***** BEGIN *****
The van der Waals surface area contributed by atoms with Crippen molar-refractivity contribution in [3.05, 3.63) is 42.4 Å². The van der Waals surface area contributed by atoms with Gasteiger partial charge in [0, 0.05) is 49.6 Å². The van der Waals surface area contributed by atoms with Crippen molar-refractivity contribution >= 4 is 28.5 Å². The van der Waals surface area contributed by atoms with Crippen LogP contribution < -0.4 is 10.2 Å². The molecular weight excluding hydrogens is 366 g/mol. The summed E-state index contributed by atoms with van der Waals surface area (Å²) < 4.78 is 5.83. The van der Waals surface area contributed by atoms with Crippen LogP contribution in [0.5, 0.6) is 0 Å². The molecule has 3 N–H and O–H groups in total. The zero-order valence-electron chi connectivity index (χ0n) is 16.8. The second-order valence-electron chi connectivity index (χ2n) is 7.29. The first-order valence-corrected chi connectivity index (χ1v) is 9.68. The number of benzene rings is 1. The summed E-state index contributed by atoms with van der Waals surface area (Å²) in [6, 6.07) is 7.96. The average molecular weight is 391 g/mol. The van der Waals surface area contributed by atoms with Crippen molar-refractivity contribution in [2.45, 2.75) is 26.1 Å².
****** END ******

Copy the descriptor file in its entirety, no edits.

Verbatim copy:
The van der Waals surface area contributed by atoms with Crippen molar-refractivity contribution in [3.05, 3.63) is 42.4 Å². The van der Waals surface area contributed by atoms with Gasteiger partial charge in [0, 0.05) is 49.6 Å². The van der Waals surface area contributed by atoms with Crippen molar-refractivity contribution >= 4 is 28.5 Å². The van der Waals surface area contributed by atoms with Crippen LogP contribution < -0.4 is 10.2 Å². The molecular weight excluding hydrogens is 366 g/mol. The summed E-state index contributed by atoms with van der Waals surface area (Å²) < 4.78 is 5.83. The van der Waals surface area contributed by atoms with Crippen LogP contribution in [0.5, 0.6) is 0 Å². The molecule has 3 N–H and O–H groups in total. The zero-order valence-electron chi connectivity index (χ0n) is 16.8. The second-order valence-electron chi connectivity index (χ2n) is 7.29. The first-order valence-corrected chi connectivity index (χ1v) is 9.68. The number of benzene rings is 1. The summed E-state index contributed by atoms with van der Waals surface area (Å²) in [6, 6.07) is 7.96. The average molecular weight is 391 g/mol. The van der Waals surface area contributed by atoms with Crippen molar-refractivity contribution in [2.45, 2.75) is 26.1 Å².